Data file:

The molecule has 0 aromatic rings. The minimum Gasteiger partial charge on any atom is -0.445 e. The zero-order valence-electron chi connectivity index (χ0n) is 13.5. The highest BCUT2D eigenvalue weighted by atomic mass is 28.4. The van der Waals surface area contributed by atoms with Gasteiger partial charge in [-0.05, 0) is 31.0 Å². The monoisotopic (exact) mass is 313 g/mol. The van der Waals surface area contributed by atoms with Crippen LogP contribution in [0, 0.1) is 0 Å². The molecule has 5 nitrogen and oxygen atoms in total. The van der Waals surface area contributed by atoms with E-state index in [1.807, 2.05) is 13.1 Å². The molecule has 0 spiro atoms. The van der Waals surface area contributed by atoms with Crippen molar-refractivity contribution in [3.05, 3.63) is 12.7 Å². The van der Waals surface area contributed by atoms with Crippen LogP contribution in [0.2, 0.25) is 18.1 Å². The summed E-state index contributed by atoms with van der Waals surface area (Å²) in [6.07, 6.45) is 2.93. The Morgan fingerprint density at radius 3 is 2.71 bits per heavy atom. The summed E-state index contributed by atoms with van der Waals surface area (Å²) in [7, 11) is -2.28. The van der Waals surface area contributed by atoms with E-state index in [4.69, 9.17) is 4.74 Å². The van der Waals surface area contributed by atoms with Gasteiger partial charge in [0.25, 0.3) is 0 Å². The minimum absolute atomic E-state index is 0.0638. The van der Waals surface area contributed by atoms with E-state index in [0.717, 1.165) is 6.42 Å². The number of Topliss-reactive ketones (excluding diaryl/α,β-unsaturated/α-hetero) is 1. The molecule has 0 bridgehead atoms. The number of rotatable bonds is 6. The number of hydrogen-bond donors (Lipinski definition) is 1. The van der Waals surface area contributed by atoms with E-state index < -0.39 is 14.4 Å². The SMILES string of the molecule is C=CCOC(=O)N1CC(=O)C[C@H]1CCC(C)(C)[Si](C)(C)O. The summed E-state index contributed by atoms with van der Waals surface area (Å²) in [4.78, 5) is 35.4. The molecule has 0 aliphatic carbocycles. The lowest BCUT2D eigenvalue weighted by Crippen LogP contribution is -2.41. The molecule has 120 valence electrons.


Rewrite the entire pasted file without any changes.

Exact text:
The molecule has 0 aromatic rings. The minimum Gasteiger partial charge on any atom is -0.445 e. The zero-order valence-electron chi connectivity index (χ0n) is 13.5. The highest BCUT2D eigenvalue weighted by atomic mass is 28.4. The van der Waals surface area contributed by atoms with Gasteiger partial charge in [-0.05, 0) is 31.0 Å². The monoisotopic (exact) mass is 313 g/mol. The van der Waals surface area contributed by atoms with Crippen LogP contribution in [0, 0.1) is 0 Å². The molecule has 5 nitrogen and oxygen atoms in total. The van der Waals surface area contributed by atoms with E-state index in [1.807, 2.05) is 13.1 Å². The molecule has 0 spiro atoms. The van der Waals surface area contributed by atoms with Crippen molar-refractivity contribution in [3.05, 3.63) is 12.7 Å². The van der Waals surface area contributed by atoms with Crippen LogP contribution in [0.2, 0.25) is 18.1 Å². The summed E-state index contributed by atoms with van der Waals surface area (Å²) in [6.07, 6.45) is 2.93. The Morgan fingerprint density at radius 3 is 2.71 bits per heavy atom. The summed E-state index contributed by atoms with van der Waals surface area (Å²) in [7, 11) is -2.28. The van der Waals surface area contributed by atoms with E-state index in [4.69, 9.17) is 4.74 Å². The van der Waals surface area contributed by atoms with Gasteiger partial charge in [0.25, 0.3) is 0 Å². The minimum absolute atomic E-state index is 0.0638. The van der Waals surface area contributed by atoms with E-state index in [0.717, 1.165) is 6.42 Å². The number of Topliss-reactive ketones (excluding diaryl/α,β-unsaturated/α-hetero) is 1. The molecule has 0 bridgehead atoms. The number of rotatable bonds is 6. The number of hydrogen-bond donors (Lipinski definition) is 1. The van der Waals surface area contributed by atoms with E-state index < -0.39 is 14.4 Å². The SMILES string of the molecule is C=CCOC(=O)N1CC(=O)C[C@H]1CCC(C)(C)[Si](C)(C)O. The summed E-state index contributed by atoms with van der Waals surface area (Å²) in [4.78, 5) is 35.4. The molecule has 0 aliphatic carbocycles. The lowest BCUT2D eigenvalue weighted by Crippen LogP contribution is -2.41. The molecule has 120 valence electrons.